So, I know what you're thinking - These films were released ions ago, why is she writing about them? Everything that could be said about them probably has, and no one is really here for either of them anymore at this point. For a while now, I've been dissecting both films in my head; building and destroying mental compare and contrast charts. These thoughts have been centered primarily on how both have been received by Black Hollywood, and the messages such receptions send out about the views held in our community.
After "Precious" garnered the Grand Jury Prize and the Audience Award for Best Drama at the Sundance Festival, Tyler Perry and Oprah immediately embraced the film and signed on as producers. The movie was released through Perry's Lions Gate Entertainment, becoming a box office success, and went on to win two Oscars (Mo'Nique, for Best Supporting Actress and Best Adapted Screenplay). If we were to take the success of "Precious" as a formula for independent black films, we would expect the same route for "Pariah" when it splashed onto the scene in 2011.
"Pariah," like "Precious" premiered at the Sundance Film Festival taking home the award for Excellence in Cinematography. It was heralded through out the Black blogosphere and Independent Film world as a gem, yet the only "big" names to be associated with it were Kim Wayans (she co-starred in the film) and Spike Lee (he was an executive producer).
Knowing the depths of Tyler Perry's Christian ideals, and his very public issues with Spike Lee, I knew that he would never utter a word about "Pariah." But, I was quite alarmed when many black celebrities did not come out in support of this film. What does it say when most of Black Hollywood and our community will stand behind a film like "Precious" and not one like "Pariah"?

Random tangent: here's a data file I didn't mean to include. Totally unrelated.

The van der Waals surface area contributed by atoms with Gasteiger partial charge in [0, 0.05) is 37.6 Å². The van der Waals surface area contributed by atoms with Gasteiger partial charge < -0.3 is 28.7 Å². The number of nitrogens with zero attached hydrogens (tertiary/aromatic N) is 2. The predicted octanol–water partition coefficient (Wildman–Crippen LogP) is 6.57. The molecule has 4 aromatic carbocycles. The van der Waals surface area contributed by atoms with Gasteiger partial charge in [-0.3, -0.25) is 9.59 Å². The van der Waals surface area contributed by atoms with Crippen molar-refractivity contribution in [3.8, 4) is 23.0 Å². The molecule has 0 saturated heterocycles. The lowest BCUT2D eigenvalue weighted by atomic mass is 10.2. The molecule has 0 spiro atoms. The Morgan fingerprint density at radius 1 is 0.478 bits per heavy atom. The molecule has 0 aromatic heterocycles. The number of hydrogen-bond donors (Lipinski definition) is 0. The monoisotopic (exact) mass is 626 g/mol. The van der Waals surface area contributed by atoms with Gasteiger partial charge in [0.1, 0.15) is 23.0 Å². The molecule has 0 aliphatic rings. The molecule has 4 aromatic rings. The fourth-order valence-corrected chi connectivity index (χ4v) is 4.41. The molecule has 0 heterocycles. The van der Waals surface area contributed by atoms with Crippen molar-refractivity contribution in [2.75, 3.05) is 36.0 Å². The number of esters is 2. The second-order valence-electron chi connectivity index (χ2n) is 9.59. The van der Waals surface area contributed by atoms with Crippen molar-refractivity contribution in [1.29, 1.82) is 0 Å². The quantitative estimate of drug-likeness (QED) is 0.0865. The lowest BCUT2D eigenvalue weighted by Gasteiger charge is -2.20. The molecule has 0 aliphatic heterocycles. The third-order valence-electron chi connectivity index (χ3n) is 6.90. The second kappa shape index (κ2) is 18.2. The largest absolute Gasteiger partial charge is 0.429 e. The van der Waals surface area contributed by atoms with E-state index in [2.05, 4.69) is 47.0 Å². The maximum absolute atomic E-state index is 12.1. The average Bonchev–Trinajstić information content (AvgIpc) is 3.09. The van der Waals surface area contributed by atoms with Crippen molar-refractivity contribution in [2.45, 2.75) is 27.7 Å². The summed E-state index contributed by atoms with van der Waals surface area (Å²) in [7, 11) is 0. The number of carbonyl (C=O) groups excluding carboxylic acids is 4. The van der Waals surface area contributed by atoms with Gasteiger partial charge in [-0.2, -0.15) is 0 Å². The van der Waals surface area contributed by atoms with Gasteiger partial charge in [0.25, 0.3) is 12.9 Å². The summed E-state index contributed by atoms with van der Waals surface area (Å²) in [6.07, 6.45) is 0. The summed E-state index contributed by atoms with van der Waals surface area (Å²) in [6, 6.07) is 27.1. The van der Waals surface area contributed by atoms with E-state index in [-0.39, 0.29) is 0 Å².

I believe that "Pariah" as moving as it was, did not gain the momentous support that it deserved because it centered around a young lady coming into her own as a lesbian. As much as we may not like to admit it, many of us remain highly uncomfortable with anything that pertains to gays and lesbians. Most of us would rather sit through a depressing and gut-wrenching two hour film about a young girl trying to survive poverty, incest, teenage motherhood and abuse; than a cinematic experience about a young lady learning about life, love and self-acceptance.
I also do believe that "Precious" was much easier to swallow for many because it supported the memes that we are used to seeing of black women on the silver screen. Most successful black films usually contain storylines where black women suffer from insurmountable obstacles, only to come through wholly triumphant at the end ( "The Color Purple" or What's Love Got To Do With It, anyone?). "Precious" follows this path completely, and in doing so takes most black movie-goers to a theme that they are familiar and comfortable with. "Pariah" is a coming-of-age tale -- something that Black Cinema has lacked for a very long time. The movie expresses the idea that is okay to be what society deems left of center, as long as that represents your true self. There are not many films with "us" that speak this philosophy as loudly as "Pariah".
At the end of the day, I am not judging anyone's personal taste in film and art. But when we're vocal for one film, and rather silent about another -- it speaks volumes as to what we deem acceptable. "Pariah" in its own way has been a major success, but I do believe had more people in the public and Black Hollywood stood in support of it, it could have been as big or even bigger than "Precious." But, until we start becoming more loving and accepting of women's narratives and lesbian/gay rights, such films will only receive limited achievements.
Valerie Jean-Charles is a 23 year old community servant and writer in Brooklyn, NY. She holds a BA in Political Science from Fordham University. Follow at @Empressval to join her never-ending conversations about everything and then some.
Tuesday, March 13, 2012
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